15 Things You Shouldn’t Carry in Your Travel Wallet

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15 Things You Shouldn’t Carry in Your Travel Wallet. When you’re traveling abroad, you need to buy a bunch of special stuff to navigate without worrying. One of the top things people suggest is that you buy a travel wallet. These are special wallets that allow you to carry pretty much everything you need in one easy-to-use pouch, so you don’t have to wag around a huge bag anytime you want to walk somewhere.

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Your Social Security Card

When it comes to what not to carry, ID theft experts say the Social Security card is the absolute worst. Your Social Security Number is the only thing a skilled identity thief needs to begin opening credit cards or taking out loans in your name. Never carry your card with you; try to memorize the number instead.

Your Passport

Any time you know you won’t need to show your passport, leave it somewhere protected, like a hotel safe. Make photocopies of your passport and leave those in the safe, too. This makes it easier to replace your passport if it’s lost or stolen.

Your Checkbook

Checks have a remarkable amount of information on them, including your account number, routing number, and home address. The best method for carrying checks is to have only one on you at a time, if possible. 

Large Amounts of Cash

The rule goes “only carry as much cash as you’re willing to lose.” Don’t fall prey to petty criminals cutting your purse strings or lifting your wallet and making off with your whole vacation fund. Opening your wallet to reveal an excess of cash will make you a prime target.

Your Unprotected Phone

If pickpockets lift a phone with no security code, they could easily gain access to bank accounts, email addresses, and lots of other private information. Make sure to put some type of lock code on your phone when traveling. That way, even if it’s lost or stolen, it’ll be nothing more than an expensive paperweight to whoever finds it.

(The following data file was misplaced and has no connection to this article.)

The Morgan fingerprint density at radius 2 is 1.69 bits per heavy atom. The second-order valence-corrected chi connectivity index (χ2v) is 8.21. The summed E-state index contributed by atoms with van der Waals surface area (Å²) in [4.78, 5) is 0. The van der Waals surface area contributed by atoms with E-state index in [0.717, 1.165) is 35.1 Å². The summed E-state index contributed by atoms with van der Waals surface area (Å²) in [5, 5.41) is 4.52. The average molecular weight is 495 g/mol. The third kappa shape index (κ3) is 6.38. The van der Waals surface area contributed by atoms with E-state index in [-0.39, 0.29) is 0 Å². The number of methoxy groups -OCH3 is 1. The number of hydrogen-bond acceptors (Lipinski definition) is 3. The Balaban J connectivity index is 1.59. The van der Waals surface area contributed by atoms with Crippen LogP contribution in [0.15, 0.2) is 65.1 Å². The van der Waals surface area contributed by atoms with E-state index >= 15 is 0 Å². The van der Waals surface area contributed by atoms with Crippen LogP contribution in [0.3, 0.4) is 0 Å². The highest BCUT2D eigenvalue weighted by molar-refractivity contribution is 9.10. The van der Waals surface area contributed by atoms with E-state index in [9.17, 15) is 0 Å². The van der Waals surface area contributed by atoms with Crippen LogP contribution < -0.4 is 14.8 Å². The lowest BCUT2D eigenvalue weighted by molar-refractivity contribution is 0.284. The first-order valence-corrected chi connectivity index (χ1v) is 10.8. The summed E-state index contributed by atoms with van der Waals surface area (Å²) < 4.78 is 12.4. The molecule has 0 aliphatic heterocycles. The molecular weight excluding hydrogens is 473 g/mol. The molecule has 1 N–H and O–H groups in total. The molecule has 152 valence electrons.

Expensive Jewelry

You may want to show off your new engagement ring or your grandmother’s necklace in your travel photos, but these things will make you easy targets for pickpockets. Leave the irreplaceable stuff at home. 

A Wallet Ninja

Multi-tools are great, but other countries are a little more strict about what is considered a weapon. If you’re going anywhere that may have security, leave your Wallet Ninja or similar tool out of your travel wallet. You’ll avoid awkward encounters at the metal detector if you do. 

Password Lists

I know it’s handy to keep your plethora of passwords written down and on you at all times, but it could be dangerous if you aren’t in a place you are used to. If they’re nabbed, thieves could make purchases on your accounts and even steal your identity. 

Spare Keys

If lost or stolen, you may think the thief won’t know where to use the key. What’s the big deal? But, if your keys have been stolen, other information probably has as well. It’s best to play it safe and leave these at home.

Work IDs

You may not work anywhere top secret, but work IDs generally cost quite a bit to replace if you lose them. Plus, if you do work somewhere important, you don’t want to be the one who lets information get into the wrong hands.

Rare Money

It may seem normal to carry money in a wallet, but when it gets lost, you’re going to be upset that the two dollar bill your grandfather gave you was lost as well. Just take an extra precaution and leave these things somewhere safer. 

Insurance Cards

While it is a good idea to have this information handy in an emergency, insurance cards hold a lot of important information that could jeopardize your identity. It’s best to memorize the important information and leave the actual card somewhere secure until you know you’re going to the doctor. 

Too Many Credit Cards

Chances are you’ll need a credit card while on vacation. That being said, it’s smart to minimize the number of cards you carry. If you have specific store credit cards, leave those at home unless you know you’re going to that store. Carrying only one or two cards is less risk than carrying four or five. 

Your Address Book

This may seem odd, but there have been recent incidents where a thief calls a person’s family member pretending to be that person in a bad situation needing money. While it’s a fairly rare incident, it’s always a good idea to carry around as little information as possible while traveling. 

Your Itinerary

Keep this somewhere safe. If this gets pickpocketed, more skilled thieves may follow you if they know where you’re going and that you have other valuables on you. It sounds paranoid, but better safe than sorry!

Published by everbly

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